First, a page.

Transcripted Summary

There is one more concept that I want to talk to you about in this chapter, and that's overloading methods.

Overloading Methods

Within a class, you can have multiple methods that have the same name but different signatures. And this is known as overloading.

Within this Month class, we're going to create two methods that are called getMonth.

  1. One of the methods is going to take an integer for the month and then return the String value of that month.
  2. Then we'll have an overloaded method that will take the String version of the month and return the integer.
package chapter6;

public class Month {

    public static String getMonth(int month){
            return "";

    public static int getMonth(String month){
            return 0;

    }
}

Okay, notice here — these both have the exact same name.

This is perfectly legal, in fact, you can have however many overloaded methods you want. But they have to differ by the parameter list.

For example, if I change this 1st one to accept a String, then now we see that we have a compilation error.



It's saying that this method is already defined. So, the parameter list must be unique for each of the overloaded methods.

I'm going to quickly type in the real implementation for this.


# Month.java

package chapter6;

public class Month {

    public static String getMonth(int month){
        switch(month){
            case 1: return "January";
            case 2: return "February";
            case 3: return "March";
            case 4: return "April";
            case 5: return "May";
            case 6: return "June";
            case 7: return "July";
            case 8: return "August";
            case 9: return "September";
            case 10: return "October";
            case 11: return "November";
            case 12: return "December";
            default: return "Invalid month. Please enter a value between 1 and 12.";
        }
    }

    public static int getMonth(String month){
        switch(month){
            case "January": return 1;
            case "February": return 2;
            case "March": return 3;
            case "April": return 4;
            case "May": return 5;
            case "June": return 6;
            case "July": return 7;
            case "August": return 8;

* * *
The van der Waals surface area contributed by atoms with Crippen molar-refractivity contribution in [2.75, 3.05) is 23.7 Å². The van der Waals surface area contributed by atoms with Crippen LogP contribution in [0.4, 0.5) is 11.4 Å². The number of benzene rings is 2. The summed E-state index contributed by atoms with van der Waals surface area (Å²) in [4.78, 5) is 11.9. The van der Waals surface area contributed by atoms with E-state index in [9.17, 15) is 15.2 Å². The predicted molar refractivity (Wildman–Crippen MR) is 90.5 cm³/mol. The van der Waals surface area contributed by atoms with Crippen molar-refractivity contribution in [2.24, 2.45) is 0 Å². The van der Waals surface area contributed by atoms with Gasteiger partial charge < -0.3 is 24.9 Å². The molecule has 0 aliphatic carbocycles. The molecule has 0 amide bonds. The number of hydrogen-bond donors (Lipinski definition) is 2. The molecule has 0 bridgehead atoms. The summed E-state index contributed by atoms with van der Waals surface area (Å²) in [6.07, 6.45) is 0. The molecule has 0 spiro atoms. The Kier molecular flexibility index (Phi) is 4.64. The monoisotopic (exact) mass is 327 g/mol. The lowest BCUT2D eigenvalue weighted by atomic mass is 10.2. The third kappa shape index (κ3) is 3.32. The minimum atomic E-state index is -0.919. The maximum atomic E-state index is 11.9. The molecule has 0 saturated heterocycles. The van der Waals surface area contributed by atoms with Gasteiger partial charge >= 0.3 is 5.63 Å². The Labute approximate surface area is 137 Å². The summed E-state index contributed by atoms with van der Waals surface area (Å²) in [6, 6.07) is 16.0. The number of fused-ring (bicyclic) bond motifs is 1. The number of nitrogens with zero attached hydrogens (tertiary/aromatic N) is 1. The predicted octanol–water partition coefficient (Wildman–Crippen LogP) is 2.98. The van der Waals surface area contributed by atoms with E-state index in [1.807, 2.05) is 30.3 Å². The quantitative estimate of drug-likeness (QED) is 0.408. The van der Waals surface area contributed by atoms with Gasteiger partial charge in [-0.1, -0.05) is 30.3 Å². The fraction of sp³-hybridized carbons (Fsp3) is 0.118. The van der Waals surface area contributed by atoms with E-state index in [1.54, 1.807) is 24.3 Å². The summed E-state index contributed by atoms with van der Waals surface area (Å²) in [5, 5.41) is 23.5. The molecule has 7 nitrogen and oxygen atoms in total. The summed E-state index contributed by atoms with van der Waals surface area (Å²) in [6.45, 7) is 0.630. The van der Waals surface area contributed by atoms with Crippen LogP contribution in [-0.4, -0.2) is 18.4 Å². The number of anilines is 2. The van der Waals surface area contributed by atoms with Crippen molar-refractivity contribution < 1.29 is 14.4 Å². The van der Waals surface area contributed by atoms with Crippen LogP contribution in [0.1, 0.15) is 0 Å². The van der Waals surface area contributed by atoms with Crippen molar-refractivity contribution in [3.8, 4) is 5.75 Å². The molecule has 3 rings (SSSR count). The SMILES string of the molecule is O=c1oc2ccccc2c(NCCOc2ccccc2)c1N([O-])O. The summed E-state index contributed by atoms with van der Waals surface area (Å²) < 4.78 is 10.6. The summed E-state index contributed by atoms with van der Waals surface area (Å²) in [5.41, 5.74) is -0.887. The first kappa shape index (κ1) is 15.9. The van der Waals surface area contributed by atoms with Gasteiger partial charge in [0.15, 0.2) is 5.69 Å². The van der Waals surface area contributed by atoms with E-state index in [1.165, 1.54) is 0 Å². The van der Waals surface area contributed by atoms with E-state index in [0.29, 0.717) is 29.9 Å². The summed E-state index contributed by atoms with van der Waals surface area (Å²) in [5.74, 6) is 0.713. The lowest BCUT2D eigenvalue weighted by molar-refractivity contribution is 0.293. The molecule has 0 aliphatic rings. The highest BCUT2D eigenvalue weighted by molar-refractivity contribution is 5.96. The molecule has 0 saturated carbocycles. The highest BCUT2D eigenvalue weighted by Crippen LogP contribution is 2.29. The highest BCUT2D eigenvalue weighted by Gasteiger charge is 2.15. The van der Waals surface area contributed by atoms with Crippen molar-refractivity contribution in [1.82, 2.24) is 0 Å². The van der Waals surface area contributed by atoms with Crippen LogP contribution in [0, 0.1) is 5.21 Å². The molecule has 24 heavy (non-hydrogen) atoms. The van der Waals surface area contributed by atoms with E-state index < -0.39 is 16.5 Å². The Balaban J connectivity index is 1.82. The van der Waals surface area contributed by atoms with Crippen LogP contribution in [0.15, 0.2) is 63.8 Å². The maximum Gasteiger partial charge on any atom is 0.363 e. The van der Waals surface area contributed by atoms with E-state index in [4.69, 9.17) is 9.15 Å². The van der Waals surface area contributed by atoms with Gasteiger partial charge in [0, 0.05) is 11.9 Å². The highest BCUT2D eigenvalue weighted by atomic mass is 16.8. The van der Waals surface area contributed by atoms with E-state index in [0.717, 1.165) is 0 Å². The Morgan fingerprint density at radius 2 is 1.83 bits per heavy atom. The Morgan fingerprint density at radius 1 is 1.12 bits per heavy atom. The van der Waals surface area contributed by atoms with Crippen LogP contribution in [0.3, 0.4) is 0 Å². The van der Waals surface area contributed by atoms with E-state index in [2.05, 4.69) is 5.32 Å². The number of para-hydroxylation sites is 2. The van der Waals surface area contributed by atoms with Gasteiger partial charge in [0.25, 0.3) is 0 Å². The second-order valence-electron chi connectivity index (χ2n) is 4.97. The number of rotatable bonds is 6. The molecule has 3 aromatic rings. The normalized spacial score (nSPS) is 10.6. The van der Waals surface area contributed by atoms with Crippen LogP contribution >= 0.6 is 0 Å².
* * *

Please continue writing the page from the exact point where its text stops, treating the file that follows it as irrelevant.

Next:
case "September": return 9;
            case "October": return 10;
            case "November": return 11;
            case "December": return 12;
            default: return -1;
        }
    }
}

So, we have two different implementations for this — but what I want you to recall is that we have defined these as static.

In the last section, I told you about how we can call methods that are static from another class without instantiating them.

Let me show you how to do that by executing these.

Let’s create a class called MonthConverter

So, we're going to go ahead and print, and we are going to use the Month class and the “dot”

We're just going to say:

System.out.println(Month.



Notice I can call these two methods without instantiating the Month class because these methods are static.

When I have static methods within a class, there is no need to instantiate that class in order to access them. I can access them simply by using the class name and the dot operator.

  • So, I can just call getMonth(2) — that should print out “February”.
  • And then we'll do another one and this time we'll call the other one getMonth(“January”).

# MonthConverter.java

package chapter6;

public class MonthConverter {

    public static void main(String args[]){
        System.out.println(Month.getMonth(2));
        System.out.println(Month.getMonth("January"));
    }
}

When we run this, we get February and 1, as expected.



Optional Independent Exercise

Here is your optional exercise for this chapter. We want to redo the phone bill calculator to use object-oriented approach this time.



So, a phone bill should have an ID, a base class, a number of allotted minutes and a number of minutes used. And then, it should also be able to calculate the overage, calculate the tax, and calculate the total.

And then, it should also be able to print an itemized bill.

You should also include three constructors

  • a default one
  • one that accepts the ID only
  • one that accepts all fields

Now no matter which of these constructors you use, all fields should be set eventually.

Then you can also create a different class that instantiates the PhoneBill and prints out an itemized bill.

Good luck.

Solution

Programming can be done many different ways, but here’s my solution.



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